SEEDING NATIVES IS A NOT FOR PROFIT BUSINESS SPECIALISING IN DIRECT SEEDING AND THE ECOLOGICAL RESTORATION OF NATIVE GRASSLANDS AND ASSOCIATED ECOSYSTEMS
To reverse grave species loss through innovative native grassland restoration for the benefit of humanity and the earth’s biological diversity on which all life depends.
Seeding Natives Incorporated specialises in the ground up ecological restoration of grassland ecosystems.
It takes more than just trees and shrubs to recreate a functioning ecosystem!
At Seeding Natives we tailor habitat restoration for the species it is designed to house including the specific requirements of threatened species. Past attempts to link or restore these areas have primarily focused on over storey trees and shrubs rather than the species rich ground flora of herbaceous plants and grasses.
Figures from an AMLR Natural Resources (NR) report in 2014 shows that the region has had 38 flora and 37 fauna extinctions (13 mammals, 13 birds, 6 reptile/amphibians, 4 fish and 1 insect). Another 212 fauna species and 827 flora species are threatened with extinction. One thing they all have in common is that they are dependent on a complete functioning ecosystem comprising of diverse native grassland species that have largely been eradicated.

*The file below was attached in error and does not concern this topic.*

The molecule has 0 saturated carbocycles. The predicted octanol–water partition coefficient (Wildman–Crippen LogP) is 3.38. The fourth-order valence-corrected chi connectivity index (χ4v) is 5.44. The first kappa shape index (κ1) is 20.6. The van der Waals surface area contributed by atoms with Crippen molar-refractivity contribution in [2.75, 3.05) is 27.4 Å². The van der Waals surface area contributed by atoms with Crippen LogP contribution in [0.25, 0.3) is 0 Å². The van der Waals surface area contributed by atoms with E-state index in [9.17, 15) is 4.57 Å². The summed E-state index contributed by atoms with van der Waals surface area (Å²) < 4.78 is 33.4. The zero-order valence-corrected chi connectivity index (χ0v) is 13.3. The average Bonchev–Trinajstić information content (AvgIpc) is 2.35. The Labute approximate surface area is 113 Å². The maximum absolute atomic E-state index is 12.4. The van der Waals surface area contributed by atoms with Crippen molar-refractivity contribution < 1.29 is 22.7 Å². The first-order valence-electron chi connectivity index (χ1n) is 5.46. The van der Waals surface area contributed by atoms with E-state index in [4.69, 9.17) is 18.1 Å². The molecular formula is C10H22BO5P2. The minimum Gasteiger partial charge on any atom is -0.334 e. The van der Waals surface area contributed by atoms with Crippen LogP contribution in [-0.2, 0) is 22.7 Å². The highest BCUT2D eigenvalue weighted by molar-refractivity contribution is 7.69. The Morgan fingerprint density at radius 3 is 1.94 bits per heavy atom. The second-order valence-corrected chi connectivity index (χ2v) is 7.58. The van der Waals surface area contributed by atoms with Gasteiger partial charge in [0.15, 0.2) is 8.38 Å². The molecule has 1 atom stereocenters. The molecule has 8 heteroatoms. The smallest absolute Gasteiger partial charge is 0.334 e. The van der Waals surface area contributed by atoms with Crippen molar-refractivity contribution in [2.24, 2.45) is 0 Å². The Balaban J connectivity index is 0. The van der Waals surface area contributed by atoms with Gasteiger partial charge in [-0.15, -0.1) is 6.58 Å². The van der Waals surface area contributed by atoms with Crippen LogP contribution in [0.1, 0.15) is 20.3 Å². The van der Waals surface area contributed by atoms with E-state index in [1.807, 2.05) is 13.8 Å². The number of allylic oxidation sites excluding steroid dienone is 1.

Native pastures and native inter-row plantings in viticulture are native grassland ecosystems and require as much attention to detail in development and management as a diverse grassy woodland site.
Native pastures are of particular interest to horse owners because many exotic pasture species have a negative effect on their health, whereas Australian native grasses are ideal for year round grazing for horses.
Below are some links that may be of interest to anyone interested in developing a native pasture for their beloved horses.
Seeding Natives can assist you with all aspects of your native pasture, from planning and sowing right through to the long term management of your native perennial pasture.
Seeding Natives does not endorse all details and nomenclature of species in these articles, yet the sites have some very useful information.